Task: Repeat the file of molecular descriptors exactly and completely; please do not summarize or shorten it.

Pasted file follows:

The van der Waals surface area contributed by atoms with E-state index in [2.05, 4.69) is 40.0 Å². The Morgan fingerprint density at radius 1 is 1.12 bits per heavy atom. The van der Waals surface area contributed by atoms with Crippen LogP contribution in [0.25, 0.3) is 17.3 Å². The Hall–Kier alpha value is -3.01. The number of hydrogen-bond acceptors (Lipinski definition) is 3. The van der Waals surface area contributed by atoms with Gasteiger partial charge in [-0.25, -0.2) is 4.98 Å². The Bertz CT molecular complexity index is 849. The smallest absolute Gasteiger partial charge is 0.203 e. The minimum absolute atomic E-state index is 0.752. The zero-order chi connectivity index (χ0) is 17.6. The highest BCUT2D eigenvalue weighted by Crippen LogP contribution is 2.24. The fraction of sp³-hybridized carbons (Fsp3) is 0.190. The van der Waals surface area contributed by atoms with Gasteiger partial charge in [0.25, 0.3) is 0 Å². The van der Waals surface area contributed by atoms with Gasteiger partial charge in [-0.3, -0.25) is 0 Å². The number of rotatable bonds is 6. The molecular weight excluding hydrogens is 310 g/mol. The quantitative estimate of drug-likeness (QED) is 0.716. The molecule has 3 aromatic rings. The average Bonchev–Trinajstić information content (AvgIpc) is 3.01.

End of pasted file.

The van der Waals surface area contributed by atoms with E-state index in [2.05, 4.69) is 40.0 Å². The Morgan fingerprint density at radius 1 is 1.12 bits per heavy atom. The van der Waals surface area contributed by atoms with Crippen LogP contribution in [0.25, 0.3) is 17.3 Å². The Hall–Kier alpha value is -3.01. The number of hydrogen-bond acceptors (Lipinski definition) is 3. The van der Waals surface area contributed by atoms with Gasteiger partial charge in [-0.25, -0.2) is 4.98 Å². The Bertz CT molecular complexity index is 849. The smallest absolute Gasteiger partial charge is 0.203 e. The minimum absolute atomic E-state index is 0.752. The zero-order chi connectivity index (χ0) is 17.6. The highest BCUT2D eigenvalue weighted by Crippen LogP contribution is 2.24. The fraction of sp³-hybridized carbons (Fsp3) is 0.190. The van der Waals surface area contributed by atoms with Gasteiger partial charge in [0.25, 0.3) is 0 Å². The van der Waals surface area contributed by atoms with Gasteiger partial charge in [-0.3, -0.25) is 0 Å². The number of rotatable bonds is 6. The molecular weight excluding hydrogens is 310 g/mol. The quantitative estimate of drug-likeness (QED) is 0.716. The molecule has 3 aromatic rings. The average Bonchev–Trinajstić information content (AvgIpc) is 3.01.